A little boy was overheard talking to himself as he strutted through the backyard, wearing his baseball cap and toting a ball and bat. “I’m the greatest hitter in the world,” he announced.
Then, he tossed the ball into the air, swung at it, and missed.
“Strike One!” he yelled. Undaunted, he picked up the ball and said again, “I’m the greatest hitter in the world!” He tossed the ball into the air. When it came down he swung again and missed. “Strike Two!” he cried.
The boy then paused a moment to examine his bat and ball carefully. He spit on his hands and rubbed them together. He straightened his cap and said once more, “I’m the greatest hitter in the world!”
Again he tossed the ball up in the air and swung at it. He missed. “Strike Three!”
“Wow!” he exclaimed. “I’m the greatest pitcher in the world!”
Sometimes in life you have to stop and ask yourself, “What am I really good at? What should I be doing with my time and energy that will make me most effective?” This is a question that I am really examing in my own heart right now. There have been several times lately where I’ve been doing a lot of swinging and not hitting a home run. The irony is that if I would just slightly change my perspective of what I’m doing, I would be successful. For example, I am a great administrator…until I try to cover everybody else’s jobs that I failed to delegate correctly. Then I fail at both the job I am doing and the opportunity to administrate well.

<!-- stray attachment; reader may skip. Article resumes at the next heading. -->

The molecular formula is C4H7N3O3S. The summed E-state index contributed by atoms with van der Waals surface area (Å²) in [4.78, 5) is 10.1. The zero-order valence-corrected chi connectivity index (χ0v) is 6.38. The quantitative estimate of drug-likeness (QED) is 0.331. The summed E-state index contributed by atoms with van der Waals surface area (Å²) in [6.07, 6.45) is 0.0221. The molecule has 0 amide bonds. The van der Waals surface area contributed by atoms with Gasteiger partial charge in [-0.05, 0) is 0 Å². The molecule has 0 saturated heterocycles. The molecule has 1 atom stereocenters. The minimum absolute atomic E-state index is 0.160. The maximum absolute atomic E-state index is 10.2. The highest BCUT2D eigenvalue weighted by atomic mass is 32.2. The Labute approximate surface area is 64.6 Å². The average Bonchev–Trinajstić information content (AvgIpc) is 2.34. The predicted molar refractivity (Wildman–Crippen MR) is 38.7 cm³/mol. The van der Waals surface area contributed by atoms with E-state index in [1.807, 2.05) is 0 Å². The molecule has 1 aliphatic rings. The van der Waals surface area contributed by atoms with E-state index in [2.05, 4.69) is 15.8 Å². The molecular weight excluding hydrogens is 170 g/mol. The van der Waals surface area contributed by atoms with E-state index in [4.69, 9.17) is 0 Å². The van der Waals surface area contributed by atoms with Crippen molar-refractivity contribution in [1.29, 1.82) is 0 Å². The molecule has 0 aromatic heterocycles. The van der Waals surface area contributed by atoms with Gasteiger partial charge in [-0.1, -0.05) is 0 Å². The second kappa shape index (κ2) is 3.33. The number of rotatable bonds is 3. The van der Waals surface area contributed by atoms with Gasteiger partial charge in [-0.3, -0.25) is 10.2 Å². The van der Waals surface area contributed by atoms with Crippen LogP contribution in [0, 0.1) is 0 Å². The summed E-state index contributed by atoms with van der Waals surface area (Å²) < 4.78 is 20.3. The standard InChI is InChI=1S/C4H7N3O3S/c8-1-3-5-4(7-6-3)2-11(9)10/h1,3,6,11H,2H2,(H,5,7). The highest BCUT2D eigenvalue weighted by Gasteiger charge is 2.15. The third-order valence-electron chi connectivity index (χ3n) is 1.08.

I have found it interesting how many people put themselves in the wrong place in life and ministry. I can obviously see the giftings and the talents that someone has and yet for whatever purpose, we all put ourselves in every other position, but the one that we would excel in. Why do we do that? Why do we fight our strengths and passions so much in order to be something that we think we want to be, but aren’t equipped for?
My excuses sound a lot like, “Well, someone has to cover that, so I might as well…” And all the while, I know that my excuse is just bad leadership. There are also a myriad of other excuses that I hear all of the time as well for why people don’t do their best…time, money, kids, experience… For whatever reason we let all of the stuff in life get in the way of allowing us to be a “10” somewhere.
And the result…we look like bad batters instead of great pitchers.